Disinfecting garden tools can help ensure the long-term health of plants and vegetables. Plant pathogens, including bacteria, fungi, and viruses, cause diseases that can damage and even kill plants, according to the University of Minnesota Extension. These pathogens can be transmitted to plants and infect them through pieces of soil and plant debris that stick to common garden tools such as shovels and shears. Pathogens are microscopic and invisible to the naked eye. Therefore, even tools that appear clean can still contain harmful substances on their surface, which can turn out to be life-threatening for plants. Disinfecting tools at the right time, e.g. Storing tools in the fall, or before use in the spring, or after removing infected plants, can prevent damage from invisible pathogens. Avoid rigorous bleaching to disinfect gardening tools, as the UME notes that bleach can corrode metal and therefore render tools that require sharp edges ineffective. A homemade solution consisting of nine parts water and one part bleach can be used to effectively clean shovels, spades, and rakes. The Centers for Disease Control and Prevention find that isopropyl alcohol (rubbing alcohol) in concentrations of 70 percent or more can effectively disinfect surfaces for bacteria, fungi, and viruses. Such a solution can be used to disinfect hand cutters and other small hand tools. Store-bought detergents containing 0.1 percent alkyl dimethylbenzylammonium saccharinate can also be effective at disinfecting small hand tools and small pots and saucers.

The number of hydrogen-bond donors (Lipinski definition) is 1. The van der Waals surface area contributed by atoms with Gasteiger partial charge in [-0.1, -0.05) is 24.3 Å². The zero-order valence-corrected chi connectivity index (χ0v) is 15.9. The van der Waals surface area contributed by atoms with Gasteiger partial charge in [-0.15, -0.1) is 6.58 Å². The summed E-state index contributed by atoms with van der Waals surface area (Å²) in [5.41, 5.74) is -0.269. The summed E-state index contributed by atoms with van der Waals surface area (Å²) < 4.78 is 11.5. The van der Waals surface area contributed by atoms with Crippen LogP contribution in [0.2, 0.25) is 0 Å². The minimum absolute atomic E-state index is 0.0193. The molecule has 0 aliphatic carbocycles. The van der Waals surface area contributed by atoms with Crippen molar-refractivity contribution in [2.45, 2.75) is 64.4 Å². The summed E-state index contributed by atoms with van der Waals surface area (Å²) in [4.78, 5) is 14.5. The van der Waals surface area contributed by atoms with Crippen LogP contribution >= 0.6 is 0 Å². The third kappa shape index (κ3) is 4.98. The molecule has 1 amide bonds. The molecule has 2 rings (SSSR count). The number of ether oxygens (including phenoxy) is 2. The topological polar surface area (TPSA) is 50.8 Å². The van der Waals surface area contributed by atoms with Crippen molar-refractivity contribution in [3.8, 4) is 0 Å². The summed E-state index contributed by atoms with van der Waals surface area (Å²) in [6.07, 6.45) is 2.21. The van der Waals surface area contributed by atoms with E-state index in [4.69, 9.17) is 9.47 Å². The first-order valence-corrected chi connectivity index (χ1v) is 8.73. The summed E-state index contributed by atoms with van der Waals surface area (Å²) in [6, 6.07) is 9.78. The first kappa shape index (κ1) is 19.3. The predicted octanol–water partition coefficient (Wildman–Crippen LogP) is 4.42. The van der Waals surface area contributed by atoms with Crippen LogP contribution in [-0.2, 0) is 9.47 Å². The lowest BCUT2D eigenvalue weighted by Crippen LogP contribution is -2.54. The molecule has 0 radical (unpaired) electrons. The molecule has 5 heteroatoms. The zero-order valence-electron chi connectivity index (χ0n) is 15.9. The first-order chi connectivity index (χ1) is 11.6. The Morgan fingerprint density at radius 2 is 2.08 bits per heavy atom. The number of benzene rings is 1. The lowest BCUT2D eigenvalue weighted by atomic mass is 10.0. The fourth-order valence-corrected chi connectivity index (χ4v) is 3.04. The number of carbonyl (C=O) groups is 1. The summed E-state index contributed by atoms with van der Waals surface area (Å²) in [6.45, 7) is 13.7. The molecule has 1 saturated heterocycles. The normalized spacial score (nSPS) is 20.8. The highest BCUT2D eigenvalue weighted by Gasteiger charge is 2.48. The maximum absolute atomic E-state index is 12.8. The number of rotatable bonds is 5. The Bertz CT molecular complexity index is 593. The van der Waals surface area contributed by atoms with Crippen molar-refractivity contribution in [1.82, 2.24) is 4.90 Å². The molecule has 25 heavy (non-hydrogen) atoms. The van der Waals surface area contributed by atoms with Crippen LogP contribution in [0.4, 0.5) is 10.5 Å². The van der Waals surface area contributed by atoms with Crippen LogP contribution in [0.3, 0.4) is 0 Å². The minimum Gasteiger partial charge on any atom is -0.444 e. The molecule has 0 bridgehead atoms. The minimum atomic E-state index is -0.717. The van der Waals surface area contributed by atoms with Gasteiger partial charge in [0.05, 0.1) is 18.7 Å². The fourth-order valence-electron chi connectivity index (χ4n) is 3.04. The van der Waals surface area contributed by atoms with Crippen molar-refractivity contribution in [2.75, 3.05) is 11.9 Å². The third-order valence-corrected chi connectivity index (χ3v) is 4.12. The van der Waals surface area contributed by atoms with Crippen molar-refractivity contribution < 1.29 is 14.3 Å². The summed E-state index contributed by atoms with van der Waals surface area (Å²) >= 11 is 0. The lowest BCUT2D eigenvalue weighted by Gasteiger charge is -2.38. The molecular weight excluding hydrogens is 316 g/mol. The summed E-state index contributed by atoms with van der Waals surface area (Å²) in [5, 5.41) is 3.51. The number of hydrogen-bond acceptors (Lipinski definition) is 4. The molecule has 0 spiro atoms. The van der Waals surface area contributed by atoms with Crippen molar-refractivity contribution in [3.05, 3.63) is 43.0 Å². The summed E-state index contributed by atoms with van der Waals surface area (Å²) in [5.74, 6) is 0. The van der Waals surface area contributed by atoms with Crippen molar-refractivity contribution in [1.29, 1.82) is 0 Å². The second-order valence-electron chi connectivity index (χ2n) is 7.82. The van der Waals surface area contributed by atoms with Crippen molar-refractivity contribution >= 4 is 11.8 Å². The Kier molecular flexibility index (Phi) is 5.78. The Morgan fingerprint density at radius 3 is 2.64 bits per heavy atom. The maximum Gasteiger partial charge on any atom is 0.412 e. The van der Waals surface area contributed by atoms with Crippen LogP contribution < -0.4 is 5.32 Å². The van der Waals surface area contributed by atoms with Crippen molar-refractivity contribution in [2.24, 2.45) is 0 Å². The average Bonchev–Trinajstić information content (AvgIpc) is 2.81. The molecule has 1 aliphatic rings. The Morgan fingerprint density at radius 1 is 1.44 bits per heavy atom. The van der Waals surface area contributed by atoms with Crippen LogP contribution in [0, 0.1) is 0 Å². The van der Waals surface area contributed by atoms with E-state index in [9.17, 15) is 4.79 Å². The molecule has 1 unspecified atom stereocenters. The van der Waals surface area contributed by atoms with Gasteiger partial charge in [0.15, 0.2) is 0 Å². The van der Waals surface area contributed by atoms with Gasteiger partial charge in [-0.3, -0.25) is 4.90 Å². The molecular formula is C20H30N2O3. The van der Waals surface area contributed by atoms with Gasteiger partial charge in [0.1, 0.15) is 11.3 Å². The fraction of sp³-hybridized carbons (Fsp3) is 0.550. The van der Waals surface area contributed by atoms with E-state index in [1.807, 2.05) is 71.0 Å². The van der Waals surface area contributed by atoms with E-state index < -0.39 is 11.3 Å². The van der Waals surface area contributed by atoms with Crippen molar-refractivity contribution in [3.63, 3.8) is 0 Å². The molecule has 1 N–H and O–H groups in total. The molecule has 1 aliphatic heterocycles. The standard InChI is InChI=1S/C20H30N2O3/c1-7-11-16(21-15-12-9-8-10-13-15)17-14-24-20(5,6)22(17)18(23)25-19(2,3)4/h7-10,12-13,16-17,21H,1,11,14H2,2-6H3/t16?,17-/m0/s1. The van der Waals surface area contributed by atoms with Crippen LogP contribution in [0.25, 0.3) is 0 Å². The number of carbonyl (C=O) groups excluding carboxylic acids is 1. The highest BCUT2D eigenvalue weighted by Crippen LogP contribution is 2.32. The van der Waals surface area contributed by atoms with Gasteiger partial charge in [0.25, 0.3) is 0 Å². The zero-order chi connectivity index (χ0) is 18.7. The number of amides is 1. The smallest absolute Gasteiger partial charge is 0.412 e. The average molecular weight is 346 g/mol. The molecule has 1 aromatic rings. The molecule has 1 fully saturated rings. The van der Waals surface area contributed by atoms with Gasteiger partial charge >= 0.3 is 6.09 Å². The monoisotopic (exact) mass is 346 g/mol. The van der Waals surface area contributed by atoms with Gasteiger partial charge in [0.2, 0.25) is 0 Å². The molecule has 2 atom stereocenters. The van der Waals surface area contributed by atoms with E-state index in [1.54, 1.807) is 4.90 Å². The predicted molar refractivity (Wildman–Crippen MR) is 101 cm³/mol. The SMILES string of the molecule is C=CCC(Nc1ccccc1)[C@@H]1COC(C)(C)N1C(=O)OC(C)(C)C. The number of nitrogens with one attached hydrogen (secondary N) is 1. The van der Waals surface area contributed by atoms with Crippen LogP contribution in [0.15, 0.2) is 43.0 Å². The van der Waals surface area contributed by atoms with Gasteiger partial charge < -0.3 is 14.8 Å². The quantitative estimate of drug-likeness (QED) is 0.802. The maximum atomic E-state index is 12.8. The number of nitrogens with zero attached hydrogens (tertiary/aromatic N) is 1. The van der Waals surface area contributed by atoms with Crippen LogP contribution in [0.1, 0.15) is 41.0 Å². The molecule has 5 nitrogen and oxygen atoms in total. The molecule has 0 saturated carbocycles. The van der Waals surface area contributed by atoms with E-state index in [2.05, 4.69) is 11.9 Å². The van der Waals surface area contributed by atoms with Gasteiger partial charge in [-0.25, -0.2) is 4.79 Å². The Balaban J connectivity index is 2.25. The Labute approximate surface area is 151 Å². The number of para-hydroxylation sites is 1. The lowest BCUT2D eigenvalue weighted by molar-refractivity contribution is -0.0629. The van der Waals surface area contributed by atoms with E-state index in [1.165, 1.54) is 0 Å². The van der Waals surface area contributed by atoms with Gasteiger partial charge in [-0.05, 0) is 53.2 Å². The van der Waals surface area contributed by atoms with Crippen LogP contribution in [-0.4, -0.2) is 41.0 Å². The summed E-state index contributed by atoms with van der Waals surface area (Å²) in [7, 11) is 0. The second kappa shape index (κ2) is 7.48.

—Metro Creative Connection